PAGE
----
word recognition n memorisation

chanced upon cram.com from a mailing list:


two games for any singe list. a taste of it:

time will be sucked away by the games, but this could probably be time well-spent to recall and revise any characters set that a teacher desires a student to learn. yet to collect empirical evidence to proof that it works 😛

an insightful sharing of personal experience of the flipped classroom

the idea of flipped classroom(s) has gained attention in the recent 1-2 year or so. in her blog post “The Flip: End of a Love Affair“, Shelly Wright shared her flipping experiment and why she gave up flipped instruction. at one glance, it appears that the idea of flipped classroom doesnt work, but in fact as Shelly shared in her experience, the experiment worked out so well that her class has moved beyond the usual conception of a flipped classroom. not sure how many teachers would be as excited as me in learning how things had worked out and evolved. one thing i’m quite sure is Shelly plays a key role in this evolvement. imagine, a teacher who only asks students to watch videos at home, and babysit students in class to do their homework and act as a tutor if help is needed doesnt appear to be the way a flipped classroom will work out imho.

one of her ending statements serves as food for thought too:

“I’ve learned that inquiry & PBL learning can be incredibly powerful in the hands of students. I would never teach any other way again.”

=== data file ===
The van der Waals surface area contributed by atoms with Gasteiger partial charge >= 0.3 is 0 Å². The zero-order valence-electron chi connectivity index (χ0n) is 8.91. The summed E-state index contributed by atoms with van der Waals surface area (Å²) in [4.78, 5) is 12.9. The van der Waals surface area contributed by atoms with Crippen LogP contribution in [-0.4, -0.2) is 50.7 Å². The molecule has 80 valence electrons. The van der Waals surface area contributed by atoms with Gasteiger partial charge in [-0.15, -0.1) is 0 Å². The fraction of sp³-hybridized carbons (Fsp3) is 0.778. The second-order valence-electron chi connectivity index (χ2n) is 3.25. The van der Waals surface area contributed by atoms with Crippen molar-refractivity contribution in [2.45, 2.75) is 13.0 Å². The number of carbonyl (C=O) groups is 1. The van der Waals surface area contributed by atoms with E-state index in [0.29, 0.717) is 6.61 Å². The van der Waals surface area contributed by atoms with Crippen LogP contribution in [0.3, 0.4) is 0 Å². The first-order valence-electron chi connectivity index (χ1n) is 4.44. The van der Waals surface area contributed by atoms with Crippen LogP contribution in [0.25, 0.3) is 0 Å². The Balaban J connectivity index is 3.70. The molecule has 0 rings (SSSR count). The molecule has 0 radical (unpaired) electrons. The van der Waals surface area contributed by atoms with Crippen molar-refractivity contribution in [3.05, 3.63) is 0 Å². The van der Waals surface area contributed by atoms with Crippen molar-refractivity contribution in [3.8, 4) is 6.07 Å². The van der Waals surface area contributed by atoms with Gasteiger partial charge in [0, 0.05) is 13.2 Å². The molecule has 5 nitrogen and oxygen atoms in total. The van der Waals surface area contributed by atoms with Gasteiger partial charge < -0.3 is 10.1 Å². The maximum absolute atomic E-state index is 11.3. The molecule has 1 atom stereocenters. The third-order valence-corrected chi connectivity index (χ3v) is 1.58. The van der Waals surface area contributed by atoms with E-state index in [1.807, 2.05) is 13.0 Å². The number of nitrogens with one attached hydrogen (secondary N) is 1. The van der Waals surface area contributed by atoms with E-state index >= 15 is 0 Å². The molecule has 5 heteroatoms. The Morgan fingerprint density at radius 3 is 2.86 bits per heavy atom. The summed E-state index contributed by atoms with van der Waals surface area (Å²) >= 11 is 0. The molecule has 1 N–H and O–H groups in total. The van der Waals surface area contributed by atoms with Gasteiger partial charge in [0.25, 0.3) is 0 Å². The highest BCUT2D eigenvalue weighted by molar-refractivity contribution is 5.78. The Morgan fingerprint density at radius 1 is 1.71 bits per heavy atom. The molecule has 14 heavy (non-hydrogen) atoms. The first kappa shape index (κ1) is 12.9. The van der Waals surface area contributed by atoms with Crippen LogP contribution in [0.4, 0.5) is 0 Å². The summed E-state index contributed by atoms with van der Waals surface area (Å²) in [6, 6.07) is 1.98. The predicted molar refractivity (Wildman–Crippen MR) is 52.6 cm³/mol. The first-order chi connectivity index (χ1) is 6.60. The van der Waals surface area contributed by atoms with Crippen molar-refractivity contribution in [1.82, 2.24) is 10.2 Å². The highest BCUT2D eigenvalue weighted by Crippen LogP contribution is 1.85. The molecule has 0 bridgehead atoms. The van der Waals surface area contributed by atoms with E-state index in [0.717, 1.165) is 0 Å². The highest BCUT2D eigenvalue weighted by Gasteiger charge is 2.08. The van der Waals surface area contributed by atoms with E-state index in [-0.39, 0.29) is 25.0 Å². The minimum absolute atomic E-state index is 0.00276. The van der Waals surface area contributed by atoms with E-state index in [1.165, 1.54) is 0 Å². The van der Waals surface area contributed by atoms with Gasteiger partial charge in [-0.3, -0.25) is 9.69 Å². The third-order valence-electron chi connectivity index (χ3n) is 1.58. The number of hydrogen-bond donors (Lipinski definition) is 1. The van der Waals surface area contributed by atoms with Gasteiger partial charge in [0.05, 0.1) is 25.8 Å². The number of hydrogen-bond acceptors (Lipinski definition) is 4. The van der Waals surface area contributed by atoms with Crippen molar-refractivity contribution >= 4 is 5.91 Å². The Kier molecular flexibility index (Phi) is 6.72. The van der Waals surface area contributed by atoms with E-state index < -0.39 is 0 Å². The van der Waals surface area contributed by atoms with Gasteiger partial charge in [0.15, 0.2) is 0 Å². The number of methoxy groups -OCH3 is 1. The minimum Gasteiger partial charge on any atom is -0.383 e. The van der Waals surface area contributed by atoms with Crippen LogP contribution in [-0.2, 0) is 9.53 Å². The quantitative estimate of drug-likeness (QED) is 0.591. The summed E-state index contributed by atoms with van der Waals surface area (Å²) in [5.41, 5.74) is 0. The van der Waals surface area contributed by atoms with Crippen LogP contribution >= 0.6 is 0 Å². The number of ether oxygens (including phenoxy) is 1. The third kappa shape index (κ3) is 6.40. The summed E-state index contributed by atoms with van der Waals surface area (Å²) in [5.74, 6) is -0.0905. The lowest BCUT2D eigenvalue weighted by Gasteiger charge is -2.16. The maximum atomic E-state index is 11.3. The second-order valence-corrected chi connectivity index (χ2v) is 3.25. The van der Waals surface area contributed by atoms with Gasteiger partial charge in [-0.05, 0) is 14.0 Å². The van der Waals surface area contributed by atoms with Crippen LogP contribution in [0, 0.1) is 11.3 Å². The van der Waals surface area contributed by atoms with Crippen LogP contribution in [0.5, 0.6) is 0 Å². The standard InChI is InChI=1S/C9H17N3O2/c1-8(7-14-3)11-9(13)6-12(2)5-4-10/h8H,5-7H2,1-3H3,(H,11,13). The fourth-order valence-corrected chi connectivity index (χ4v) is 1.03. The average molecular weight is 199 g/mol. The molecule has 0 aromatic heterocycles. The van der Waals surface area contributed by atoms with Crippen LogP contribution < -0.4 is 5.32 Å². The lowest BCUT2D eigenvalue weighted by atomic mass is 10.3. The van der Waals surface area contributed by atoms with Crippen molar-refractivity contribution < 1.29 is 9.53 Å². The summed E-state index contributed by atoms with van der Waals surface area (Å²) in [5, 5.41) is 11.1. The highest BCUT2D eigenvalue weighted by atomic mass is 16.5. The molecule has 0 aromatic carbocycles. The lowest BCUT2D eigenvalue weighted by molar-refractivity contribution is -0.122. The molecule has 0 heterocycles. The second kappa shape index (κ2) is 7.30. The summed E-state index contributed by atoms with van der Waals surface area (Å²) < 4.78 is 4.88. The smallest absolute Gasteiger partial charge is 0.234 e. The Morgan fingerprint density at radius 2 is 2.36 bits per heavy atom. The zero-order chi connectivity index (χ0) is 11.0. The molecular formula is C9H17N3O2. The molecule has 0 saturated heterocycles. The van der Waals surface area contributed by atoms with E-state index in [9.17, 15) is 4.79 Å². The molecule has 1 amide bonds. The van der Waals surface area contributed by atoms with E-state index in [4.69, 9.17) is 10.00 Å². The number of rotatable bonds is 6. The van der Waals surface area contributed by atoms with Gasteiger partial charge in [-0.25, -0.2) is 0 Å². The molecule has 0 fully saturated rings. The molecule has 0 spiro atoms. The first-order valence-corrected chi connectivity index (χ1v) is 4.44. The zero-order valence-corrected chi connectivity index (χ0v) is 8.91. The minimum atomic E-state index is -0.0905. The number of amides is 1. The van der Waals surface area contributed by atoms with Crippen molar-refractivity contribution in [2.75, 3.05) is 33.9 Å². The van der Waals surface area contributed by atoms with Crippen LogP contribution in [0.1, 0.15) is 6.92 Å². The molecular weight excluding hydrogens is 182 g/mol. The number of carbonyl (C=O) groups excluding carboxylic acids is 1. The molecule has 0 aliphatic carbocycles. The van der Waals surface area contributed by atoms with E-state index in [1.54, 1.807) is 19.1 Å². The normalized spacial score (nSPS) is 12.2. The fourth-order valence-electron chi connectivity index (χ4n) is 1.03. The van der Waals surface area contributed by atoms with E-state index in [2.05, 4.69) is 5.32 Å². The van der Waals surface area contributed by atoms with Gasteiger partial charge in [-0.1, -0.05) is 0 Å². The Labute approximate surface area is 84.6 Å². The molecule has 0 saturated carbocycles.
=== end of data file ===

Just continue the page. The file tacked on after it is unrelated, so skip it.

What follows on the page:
Free Education Technology Resources eBook

my student colleague Grace Yeo shared with us this “EmergingEdTech’s 2012 Free Education Technology Resources eBook” released earlier in the year by EmergingEdTech.com under the CC-BY-NC-SA license.

while i’m not sure if all the ICT mentioned are still “emerging”, it does give a good list of tools which teachers can explore or revisit, which includes:

  1. Blogs (it’s listed first! but no, this is not the reason why i blogged an entry of this ebook :p )
  2. Collaboration & Brainstorming Tools
  3. Educations Games & Fun Tools
  4. Educational Videos, Lecutres, and Podcasts
  5. Facebook
  6. Free resources
  7. IWB
  8. iPads and the list goes up to 13 (:

visit the EmergingEdtech.com to sign up for their mailing list to grab a copy of the ebook, or download the local mirror here (thanks to emergingedtech,com for releasing the document under the CC-BY-NC-SA license)

enjoy (:

learning analytics

saw this post by dr ashley tan on learning analytics. while looking at the infographic, i’m just thinking perhaps the day when learning analytics can be realised could be the day that learning for the sake of exams can (finally) be replaced with learning for the love of learning. and when that day comes, some teachers may sweat and feel helpless, cos one may not know how to teach not for the sake of exams while at the same time, teach with the support of machines (generalised to include both hardware n software)  :O

source acknowledgement: OpenColleges, via another dot in the blogosphere

Reflection – Social Media and Participatory Learning

am cross-posting this from my ‘note’ from a doc i dropped in fb group: edsocialmedia.sg

If one were to do a Google/Bing search, you’ll notice that the most widely cited definition of Social Media is the following:

“a group of Internet-based applications that build on the ideological and technological foundations of Web 2.0, and that allow the creation and exchange of user-generated content.” (Kaplan and Haenlein, 2010)

Personally, I observe that Social Media is but a term that took over the limelight of “Web 2.0”. If we look at the popular social media platforms (facebook, YouTube, twitter, etc.), these platforms spot Web 2.0 technologies in the backend. So what’s Web 2.0?